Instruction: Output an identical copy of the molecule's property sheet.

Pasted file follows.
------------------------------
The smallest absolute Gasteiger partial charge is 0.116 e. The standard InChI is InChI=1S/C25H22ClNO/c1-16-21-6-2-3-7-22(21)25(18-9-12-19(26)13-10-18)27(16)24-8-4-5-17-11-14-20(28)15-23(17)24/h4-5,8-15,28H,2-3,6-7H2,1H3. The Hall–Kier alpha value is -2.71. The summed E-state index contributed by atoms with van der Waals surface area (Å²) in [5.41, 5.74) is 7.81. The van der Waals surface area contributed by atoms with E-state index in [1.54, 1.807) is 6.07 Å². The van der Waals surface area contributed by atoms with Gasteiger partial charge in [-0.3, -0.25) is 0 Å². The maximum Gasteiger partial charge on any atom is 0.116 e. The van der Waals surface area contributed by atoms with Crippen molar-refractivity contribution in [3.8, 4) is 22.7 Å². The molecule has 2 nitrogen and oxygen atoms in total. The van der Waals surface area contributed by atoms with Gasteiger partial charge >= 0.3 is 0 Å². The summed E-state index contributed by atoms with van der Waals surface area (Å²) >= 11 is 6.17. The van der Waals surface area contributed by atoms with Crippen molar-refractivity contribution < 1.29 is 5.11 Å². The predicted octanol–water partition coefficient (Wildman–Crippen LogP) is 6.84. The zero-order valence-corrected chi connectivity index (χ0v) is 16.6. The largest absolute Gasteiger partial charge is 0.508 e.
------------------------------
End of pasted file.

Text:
The smallest absolute Gasteiger partial charge is 0.116 e. The standard InChI is InChI=1S/C25H22ClNO/c1-16-21-6-2-3-7-22(21)25(18-9-12-19(26)13-10-18)27(16)24-8-4-5-17-11-14-20(28)15-23(17)24/h4-5,8-15,28H,2-3,6-7H2,1H3. The Hall–Kier alpha value is -2.71. The summed E-state index contributed by atoms with van der Waals surface area (Å²) in [5.41, 5.74) is 7.81. The van der Waals surface area contributed by atoms with E-state index in [1.54, 1.807) is 6.07 Å². The van der Waals surface area contributed by atoms with Gasteiger partial charge in [-0.3, -0.25) is 0 Å². The maximum Gasteiger partial charge on any atom is 0.116 e. The van der Waals surface area contributed by atoms with Crippen molar-refractivity contribution in [3.8, 4) is 22.7 Å². The molecule has 2 nitrogen and oxygen atoms in total. The van der Waals surface area contributed by atoms with Gasteiger partial charge >= 0.3 is 0 Å². The summed E-state index contributed by atoms with van der Waals surface area (Å²) >= 11 is 6.17. The van der Waals surface area contributed by atoms with Crippen molar-refractivity contribution < 1.29 is 5.11 Å². The predicted octanol–water partition coefficient (Wildman–Crippen LogP) is 6.84. The zero-order valence-corrected chi connectivity index (χ0v) is 16.6. The largest absolute Gasteiger partial charge is 0.508 e.